Recently my cousin Imogene Tilson e-mailed from Huntsville, Alabama, asking for tips for mothers-to-be. Two nieces were about to make her older sister a grandmother, and she wanted to create personalized “guidebooks” for “the girls.” What better way to get everyone in their far flung extended family involved in getting ready for the babies? Here’s my reply:
About that request for tips for the mothers, did you want only one? Too bad. I’m an opinionated mother.
Read and re-read as your child progresses from one developmental stage to another: Between Parent & Child by Dr. Haim G.Ginott and How to Talk So Kids Will Listen & Listen So Kids Will Talk by Adele Faber and Elaine Mazlish. Hands down, these books stand out as the most useful and thought-provoking of any I read.
Remember flight attendant instructions and put the oxygen mask on yourself before helping others. That’s sound advice. If you do not take care of yourself–emotionally, mentally, physically, and spiritually–you cannot be your best and do your best for others.
Abandon all hope of being the “perfect” mother. Be the best mother you can, knowing some days work out better than others.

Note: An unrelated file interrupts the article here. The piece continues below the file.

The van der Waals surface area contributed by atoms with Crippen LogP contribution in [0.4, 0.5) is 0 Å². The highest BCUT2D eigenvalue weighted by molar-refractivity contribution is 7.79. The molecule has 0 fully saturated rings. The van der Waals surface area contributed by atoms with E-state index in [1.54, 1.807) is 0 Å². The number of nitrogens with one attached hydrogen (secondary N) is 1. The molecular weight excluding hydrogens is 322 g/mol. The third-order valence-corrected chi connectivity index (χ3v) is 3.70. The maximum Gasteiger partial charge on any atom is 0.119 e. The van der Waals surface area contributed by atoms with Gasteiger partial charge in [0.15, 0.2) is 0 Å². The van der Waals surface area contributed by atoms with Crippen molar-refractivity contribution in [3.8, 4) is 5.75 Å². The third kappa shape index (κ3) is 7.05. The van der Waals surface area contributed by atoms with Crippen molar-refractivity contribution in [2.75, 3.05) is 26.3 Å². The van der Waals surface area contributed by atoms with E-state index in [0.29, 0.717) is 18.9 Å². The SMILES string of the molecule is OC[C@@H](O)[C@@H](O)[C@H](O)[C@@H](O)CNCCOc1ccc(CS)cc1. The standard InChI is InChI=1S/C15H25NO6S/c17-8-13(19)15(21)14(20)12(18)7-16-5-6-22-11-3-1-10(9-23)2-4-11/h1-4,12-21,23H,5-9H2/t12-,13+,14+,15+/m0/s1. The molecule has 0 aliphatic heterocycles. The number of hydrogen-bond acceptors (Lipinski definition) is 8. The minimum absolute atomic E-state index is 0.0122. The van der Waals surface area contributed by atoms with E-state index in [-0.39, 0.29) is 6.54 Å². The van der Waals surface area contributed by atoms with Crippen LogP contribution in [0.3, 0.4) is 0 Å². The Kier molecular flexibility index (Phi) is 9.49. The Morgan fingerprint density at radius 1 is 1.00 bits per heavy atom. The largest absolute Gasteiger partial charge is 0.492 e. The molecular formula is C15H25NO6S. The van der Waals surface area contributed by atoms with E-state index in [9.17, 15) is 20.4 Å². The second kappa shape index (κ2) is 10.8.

Less is more: having too many toys overwhelms children, making them unable to focus on any one. Invest in quality toys and rotate them as the child loses interest, reintroducing them later when what’s old will be new again. Quality toys promote quality play and grow as the child grows.
Beware of branding. Companies often use characters from movies and television to promote their products, from food to clothing and toys. These licensed products become “must have” because they are familiar and popular with peers. Licensing agreements support branding efforts, benefitting corporations, not children and their families, and can lead to unwise buying, unhealthy eating, and that “I want” nagging that drives all parents nuts.
Balance is the key to sanity and successful parenting. Easier to say than to achieve, but well worth the effort.
Nurture your sense of humor. You’ll need it. Laugh everyday.
Having sent off my “words of wisdom,” I called my mother and asked her what she had sent. In declining health, she had lacked the energy to answer the letter, then forgotten about it until I asked. With prodding, she agreed to me e-mailing what she thought most important. In another post, I’ll share her advice.